While it is a relief that our society has evolved from the demystification of mental illnesses rooting from various mythologies, it is still not very uncommon to note a stigmatization of mental illnesses till date. And therefore, in order to overcome hesitation in reaching out for help it is important to increase our knowledge about this prevalent psychiatric condition in order to ensure a more sensitized approach towards mental health in the future.

Understanding Schizophrenia

Schizophrenia is a psychiatric disorder in which the individual seems to be behaving in a manner that is difficult to comprehend within the real world. Further, such an individual is typically not aware of his or her own unusual behavior. It is a condition that marks the diagnostic category of psychosis, in which the symptoms typically lead to a significant interference in the person’s ability to comprehend and respond to the world in a normal or expected manner.

Schizophrenia and the psychotic spectrum of disorders is characterized by the presence of hallucinations, delusions, disorganized thinking (which is manifested in the individual’s speech), grossly disorganized or abnormal motor behavior, and other negative symptoms like a lack of motivation or reduced emotional expressions. Hallucinations are the person’s sensations which are very vivid, but without the actual presence of a stimulus. They are most commonly auditory or visual, but can also be olfactory, tactile and even gustatory at times. A delusion is an individual’s false belief, which is firmly held and persist despite the presence of any contradictory evidence. Such delusions could be believing that others are conspiring or plotting against the individual, a belief that external events or phenomena are being targeted at the individual, or believing that the person is a superior power, etc.

Individuals with schizophrenia typically speak incoherently, and they might not be able to recognize the fact that others around them cannot comprehend what they are saying. Such a disorganized speech could manifest itself in various forms of formal thought disorders, including rapidly shifting from one idea to another, random stream of seemingly unconnected words, making up new words, etc. Finally, disorganized behavior is behavior which is so unfocused and disconnected from a goal that the person cannot successfully accomplish a basic task, or the behavior which is inappropriate in a particular situation. It could include laughing inappropriately to a relatively serious matter, or sexually inappropriate behavior being exhibited in front of others, or being unable to dress oneself appropriately. Negative symptoms include a lack of or diminished emotional expression, often robotically, responding slowly or minimally to questions, and difficulty in initiating or following through with activities.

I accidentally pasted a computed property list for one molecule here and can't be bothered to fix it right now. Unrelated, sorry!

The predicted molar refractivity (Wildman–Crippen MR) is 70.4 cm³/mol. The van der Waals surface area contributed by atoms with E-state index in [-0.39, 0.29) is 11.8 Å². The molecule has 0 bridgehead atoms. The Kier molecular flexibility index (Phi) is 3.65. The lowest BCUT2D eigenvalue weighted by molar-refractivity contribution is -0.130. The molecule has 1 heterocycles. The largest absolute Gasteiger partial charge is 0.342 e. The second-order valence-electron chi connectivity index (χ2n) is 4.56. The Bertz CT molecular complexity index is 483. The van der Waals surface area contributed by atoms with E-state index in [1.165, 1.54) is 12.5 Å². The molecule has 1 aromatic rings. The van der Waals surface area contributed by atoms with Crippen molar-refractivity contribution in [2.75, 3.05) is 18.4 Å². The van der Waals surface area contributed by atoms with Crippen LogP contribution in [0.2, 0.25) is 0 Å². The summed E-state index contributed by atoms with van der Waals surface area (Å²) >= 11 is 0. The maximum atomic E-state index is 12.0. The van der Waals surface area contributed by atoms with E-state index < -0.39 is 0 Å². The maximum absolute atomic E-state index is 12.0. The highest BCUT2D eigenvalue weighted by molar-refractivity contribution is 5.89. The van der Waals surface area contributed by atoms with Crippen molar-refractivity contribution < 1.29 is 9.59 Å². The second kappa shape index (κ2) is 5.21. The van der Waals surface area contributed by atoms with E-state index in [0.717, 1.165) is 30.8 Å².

Identifying Signs and Symptoms

In consideration of mental health being shrouded in myths, it is important for us to be able to recognize some of the identifying signs of schizophrenia:

  • Sudden suspiciousness or mistrust
  • Bizarre or inappropriate behaviour
  • Irrational angry or aggressive behavior
  • Hearing or seeing something that isn’t there
  • A constant feeling of being watched
  • Lack of motivation
  • Unusual body positioning
  • Preference to stay aloof
  • Change in personality
  • Decline in academic or work performance
  • Significant interference in social and occupational functioning
  • Neglect of self-care

Treatment and Seeking Help

The role of professional help for the management of schizophrenia is irreplaceable. Pharmacological approaches to treatment are the evidence-based treatment paradigms which regulate the levels of dopamine, a neurotransmitter in the brain. In addition, psychological support can be beneficial in helping not just the individual to lead a meaningful life, but can also help the family members and caregivers to learn to manage and cope with the condition better. Moreover, in some cases, especially those with a poor prognosis, psychosocial rehabilitation is very beneficial, as it can help the person build on skills necessary for employment, socializing, problem solving and stress management.

Source URL : http://blogs.fortishealthcare.com/schizophrenia/

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